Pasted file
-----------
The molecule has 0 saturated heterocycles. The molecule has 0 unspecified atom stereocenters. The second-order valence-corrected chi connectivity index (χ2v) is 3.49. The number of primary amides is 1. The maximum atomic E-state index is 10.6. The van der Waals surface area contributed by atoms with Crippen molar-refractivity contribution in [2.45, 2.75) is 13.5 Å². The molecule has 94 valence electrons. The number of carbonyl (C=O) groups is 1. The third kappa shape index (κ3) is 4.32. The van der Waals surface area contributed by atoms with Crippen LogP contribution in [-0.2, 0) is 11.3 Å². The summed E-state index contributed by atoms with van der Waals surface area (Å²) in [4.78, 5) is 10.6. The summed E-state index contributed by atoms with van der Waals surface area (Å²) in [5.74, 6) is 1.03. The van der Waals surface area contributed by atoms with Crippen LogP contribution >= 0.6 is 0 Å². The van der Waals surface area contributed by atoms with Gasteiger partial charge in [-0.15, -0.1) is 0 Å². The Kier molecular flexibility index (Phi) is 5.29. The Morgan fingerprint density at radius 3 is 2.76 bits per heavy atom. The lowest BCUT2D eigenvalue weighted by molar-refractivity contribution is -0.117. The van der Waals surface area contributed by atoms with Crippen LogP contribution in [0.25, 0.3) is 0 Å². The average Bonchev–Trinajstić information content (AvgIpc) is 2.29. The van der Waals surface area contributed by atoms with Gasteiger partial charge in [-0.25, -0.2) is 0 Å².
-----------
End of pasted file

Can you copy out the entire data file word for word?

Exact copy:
The molecule has 0 saturated heterocycles. The molecule has 0 unspecified atom stereocenters. The second-order valence-corrected chi connectivity index (χ2v) is 3.49. The number of primary amides is 1. The maximum atomic E-state index is 10.6. The van der Waals surface area contributed by atoms with Crippen molar-refractivity contribution in [2.45, 2.75) is 13.5 Å². The molecule has 94 valence electrons. The number of carbonyl (C=O) groups is 1. The third kappa shape index (κ3) is 4.32. The van der Waals surface area contributed by atoms with Crippen LogP contribution in [-0.2, 0) is 11.3 Å². The summed E-state index contributed by atoms with van der Waals surface area (Å²) in [4.78, 5) is 10.6. The summed E-state index contributed by atoms with van der Waals surface area (Å²) in [5.74, 6) is 1.03. The van der Waals surface area contributed by atoms with Crippen LogP contribution >= 0.6 is 0 Å². The van der Waals surface area contributed by atoms with Gasteiger partial charge in [-0.15, -0.1) is 0 Å². The Kier molecular flexibility index (Phi) is 5.29. The Morgan fingerprint density at radius 3 is 2.76 bits per heavy atom. The lowest BCUT2D eigenvalue weighted by molar-refractivity contribution is -0.117. The van der Waals surface area contributed by atoms with Crippen LogP contribution in [0.25, 0.3) is 0 Å². The average Bonchev–Trinajstić information content (AvgIpc) is 2.29. The van der Waals surface area contributed by atoms with Gasteiger partial charge in [-0.25, -0.2) is 0 Å².